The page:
The definition of “family status” has expanded to cover eldercare. The Ontario Human Rights Tribunal’s 2012 decision in Devaney v. ZRV Holdings Limited, was a landmark ruling. Francis Devaney was an employee of ZRV, an architecture firm, for 27 years until he was fired in January 2009. He was the primary caregiver for his disabled mother, and in 2007 began working from home frequently to facilitate his caregiver duties. The employer wanted him to be at the office during normal business hours, but Devaney said most of his work could be done remotely from home. Ultimately, he was fired for cause.

The tribunal adopted a new test that distinguished between the preferences and needs of employees with caregiver responsibilities. It found that the employer failed to engage in a dialogue with Devaney about his caregiver needs and thus failed “in its procedural and substantive obligations under the duty to accommodate.” Devaney was awarded $15,000 in general damages.

A 2013 decision of the Canadian Human Rights Tribunal in Hicks v. Human Resources and Skills Development Canada, recognized eldercare responsibilities to include “in-laws.” Leslie Hicks was an HRSDC employee who was relocated from Sydney, NS, to Ottawa for work. His wife stayed in Sydney to care for her ailing mother. They maintained two residences.

Under the collective agreement, relocation assistance was available to employees who were forced to maintain two residences, one of which was occupied by a “dependant with a temporary illness.” Hicks applied for – but was denied – the benefit, because his mother-in-law lived in a nursing home and suffered from a chronic illness. He lodged a complaint of discrimination on the basis of family status.

The tribunal found that Hicks had made out a prima facie case of discrimination. Although the relocation benefit didn’t cause a conflict between the complainant’s work and family obligations, the eligibility rules were nevertheless discriminatory. The tribunal awarded Hicks $15,000 for pain and suffering, and $20,000 (the maximum under the Act) for having been willfully and recklessly discriminated against.

“There has been a lot of media reporting about the family-status discrimination cases,” says Gary Clarke, a partner at Stikeman Elliott LLP in Calgary. “I think one of the reasons you’re seeing more of these cases is because this particular ground of discrimination is in the public spotlight. It could lead people to come up with creative family-status accommodation requests. I think there is a real need for employers to have a system in place to deal with family-status requests.”

TransCanada Corp. of Calgary has not had more requests for accommodation on family-status grounds since Johnstone, but the company has made sure it has a formal process to handle such requests when they do arise, says Erika Ringseis, former Senior Legal Counsel who is now the company’s Manager, Human Resources Compliance, Diversity & Global Mobility.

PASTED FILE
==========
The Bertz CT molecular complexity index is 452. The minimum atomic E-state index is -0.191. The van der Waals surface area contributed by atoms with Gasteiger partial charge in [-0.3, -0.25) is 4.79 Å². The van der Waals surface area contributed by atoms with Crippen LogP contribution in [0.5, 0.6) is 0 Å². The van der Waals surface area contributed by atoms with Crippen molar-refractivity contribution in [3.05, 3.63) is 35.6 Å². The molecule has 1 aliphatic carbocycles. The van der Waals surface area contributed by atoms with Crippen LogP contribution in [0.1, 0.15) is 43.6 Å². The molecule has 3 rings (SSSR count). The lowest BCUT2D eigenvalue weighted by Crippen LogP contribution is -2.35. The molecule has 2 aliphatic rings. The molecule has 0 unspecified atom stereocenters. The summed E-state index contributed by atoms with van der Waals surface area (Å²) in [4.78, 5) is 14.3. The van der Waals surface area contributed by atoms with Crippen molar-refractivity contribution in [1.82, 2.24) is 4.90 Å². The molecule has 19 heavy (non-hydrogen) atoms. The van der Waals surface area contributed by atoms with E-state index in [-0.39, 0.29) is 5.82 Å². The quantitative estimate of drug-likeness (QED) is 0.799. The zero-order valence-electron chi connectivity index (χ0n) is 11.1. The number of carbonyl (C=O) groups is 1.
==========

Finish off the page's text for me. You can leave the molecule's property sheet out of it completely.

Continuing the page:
“If someone needs an accommodation at work, they can fill out a form that explains the need for accommodation,” she says. “The first step is to speak to the human resources consultant for that particular area to see if the accommodation is permissible. If the accommodation is denied, it would escalate up to our Chief Harassment Investigator. He is well aware of our legal obligations. But just because it might not be required by law doesn’t mean we’re not going to accommodate someone. Legal sets the bar but that’s not necessarily the limit for accommodation.”


Gender Identity

Courts and tribunals in all provinces (and territories) and federally recognize implicit human rights protections for gender identity under the ground of gender. Ontario, Manitoba, Nova Scotia, Newfoundland and Labrador, Prince Edward Island, Saskatchewan and the Northwest Territories all have explicit human rights protections for “gender identity” (and “gender expression” in some cases).

Human rights tribunals have clarified that how people identify their gender is what matters, not whether they’ve had reassignment surgery or not, says Erin Kuzz, a partner at Sherrard Kuzz LLP in Toronto. “At this point, we’re really into a traditional analysis of, ‘Is the workplace conduct related to the protected grounds?’ The legal concepts are pretty clear. We’re at the same place here [with gender identity] as we were with sexual orientation 20 years ago.”

In 2014, the issue of gender-identity discrimination came before the Alberta Human Rights Commission in Greater St. Albert Roman Catholic Separate School, District No. 734 v. Buterman. A Catholic school teacher, Jan Buterman, was struck from the school’s substitute teacher list after disclosing his transgender status to the school’s deputy superintendent.